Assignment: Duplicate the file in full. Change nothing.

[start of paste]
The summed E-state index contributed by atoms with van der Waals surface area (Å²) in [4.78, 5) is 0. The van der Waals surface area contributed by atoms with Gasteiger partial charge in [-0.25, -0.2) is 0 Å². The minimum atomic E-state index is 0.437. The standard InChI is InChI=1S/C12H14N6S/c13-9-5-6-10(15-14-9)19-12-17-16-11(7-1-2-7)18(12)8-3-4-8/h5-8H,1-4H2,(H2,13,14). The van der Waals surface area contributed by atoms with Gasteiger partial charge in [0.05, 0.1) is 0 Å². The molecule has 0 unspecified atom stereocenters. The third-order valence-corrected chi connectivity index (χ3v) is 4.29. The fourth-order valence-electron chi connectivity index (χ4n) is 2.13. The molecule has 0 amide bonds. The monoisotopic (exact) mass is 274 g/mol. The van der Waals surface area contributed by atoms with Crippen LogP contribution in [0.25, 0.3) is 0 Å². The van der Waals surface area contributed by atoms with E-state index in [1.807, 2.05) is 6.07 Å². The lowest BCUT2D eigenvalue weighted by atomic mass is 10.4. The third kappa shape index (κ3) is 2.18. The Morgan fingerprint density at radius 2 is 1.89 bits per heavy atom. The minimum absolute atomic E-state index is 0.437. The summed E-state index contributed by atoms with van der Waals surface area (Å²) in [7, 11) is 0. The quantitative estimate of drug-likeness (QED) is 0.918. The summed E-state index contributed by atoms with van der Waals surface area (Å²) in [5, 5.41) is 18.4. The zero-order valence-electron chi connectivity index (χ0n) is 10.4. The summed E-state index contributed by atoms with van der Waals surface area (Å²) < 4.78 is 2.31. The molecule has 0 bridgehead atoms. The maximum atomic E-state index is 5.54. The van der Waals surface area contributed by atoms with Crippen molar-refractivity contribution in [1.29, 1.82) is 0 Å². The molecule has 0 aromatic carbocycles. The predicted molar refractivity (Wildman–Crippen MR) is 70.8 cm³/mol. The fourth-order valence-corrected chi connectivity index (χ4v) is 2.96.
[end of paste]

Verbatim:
The summed E-state index contributed by atoms with van der Waals surface area (Å²) in [4.78, 5) is 0. The van der Waals surface area contributed by atoms with Gasteiger partial charge in [-0.25, -0.2) is 0 Å². The minimum atomic E-state index is 0.437. The standard InChI is InChI=1S/C12H14N6S/c13-9-5-6-10(15-14-9)19-12-17-16-11(7-1-2-7)18(12)8-3-4-8/h5-8H,1-4H2,(H2,13,14). The van der Waals surface area contributed by atoms with Gasteiger partial charge in [0.05, 0.1) is 0 Å². The molecule has 0 unspecified atom stereocenters. The third-order valence-corrected chi connectivity index (χ3v) is 4.29. The fourth-order valence-electron chi connectivity index (χ4n) is 2.13. The molecule has 0 amide bonds. The monoisotopic (exact) mass is 274 g/mol. The van der Waals surface area contributed by atoms with Crippen LogP contribution in [0.25, 0.3) is 0 Å². The van der Waals surface area contributed by atoms with E-state index in [1.807, 2.05) is 6.07 Å². The lowest BCUT2D eigenvalue weighted by atomic mass is 10.4. The third kappa shape index (κ3) is 2.18. The Morgan fingerprint density at radius 2 is 1.89 bits per heavy atom. The minimum absolute atomic E-state index is 0.437. The summed E-state index contributed by atoms with van der Waals surface area (Å²) in [7, 11) is 0. The quantitative estimate of drug-likeness (QED) is 0.918. The summed E-state index contributed by atoms with van der Waals surface area (Å²) in [5, 5.41) is 18.4. The zero-order valence-electron chi connectivity index (χ0n) is 10.4. The summed E-state index contributed by atoms with van der Waals surface area (Å²) < 4.78 is 2.31. The molecule has 0 bridgehead atoms. The maximum atomic E-state index is 5.54. The van der Waals surface area contributed by atoms with Crippen molar-refractivity contribution in [1.29, 1.82) is 0 Å². The molecule has 0 aromatic carbocycles. The predicted molar refractivity (Wildman–Crippen MR) is 70.8 cm³/mol. The fourth-order valence-corrected chi connectivity index (χ4v) is 2.96.